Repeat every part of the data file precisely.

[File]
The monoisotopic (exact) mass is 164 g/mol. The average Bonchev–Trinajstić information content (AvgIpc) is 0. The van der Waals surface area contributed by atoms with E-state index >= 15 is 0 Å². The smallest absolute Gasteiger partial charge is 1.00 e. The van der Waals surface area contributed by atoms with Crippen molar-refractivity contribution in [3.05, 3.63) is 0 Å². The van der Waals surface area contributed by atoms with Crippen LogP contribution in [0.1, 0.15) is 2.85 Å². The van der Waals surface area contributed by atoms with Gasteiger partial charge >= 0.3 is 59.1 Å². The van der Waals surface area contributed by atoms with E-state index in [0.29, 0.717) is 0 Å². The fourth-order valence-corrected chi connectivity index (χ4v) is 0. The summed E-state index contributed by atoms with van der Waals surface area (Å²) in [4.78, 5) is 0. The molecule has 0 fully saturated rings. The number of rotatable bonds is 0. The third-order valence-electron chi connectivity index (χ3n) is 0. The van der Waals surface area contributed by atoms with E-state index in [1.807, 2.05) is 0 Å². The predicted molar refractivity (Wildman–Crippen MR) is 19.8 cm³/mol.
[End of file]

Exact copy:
The monoisotopic (exact) mass is 164 g/mol. The average Bonchev–Trinajstić information content (AvgIpc) is 0. The van der Waals surface area contributed by atoms with E-state index >= 15 is 0 Å². The smallest absolute Gasteiger partial charge is 1.00 e. The van der Waals surface area contributed by atoms with Crippen molar-refractivity contribution in [3.05, 3.63) is 0 Å². The van der Waals surface area contributed by atoms with Crippen LogP contribution in [0.1, 0.15) is 2.85 Å². The van der Waals surface area contributed by atoms with Gasteiger partial charge >= 0.3 is 59.1 Å². The van der Waals surface area contributed by atoms with E-state index in [0.29, 0.717) is 0 Å². The fourth-order valence-corrected chi connectivity index (χ4v) is 0. The summed E-state index contributed by atoms with van der Waals surface area (Å²) in [4.78, 5) is 0. The molecule has 0 fully saturated rings. The number of rotatable bonds is 0. The third-order valence-electron chi connectivity index (χ3n) is 0. The van der Waals surface area contributed by atoms with E-state index in [1.807, 2.05) is 0 Å². The predicted molar refractivity (Wildman–Crippen MR) is 19.8 cm³/mol.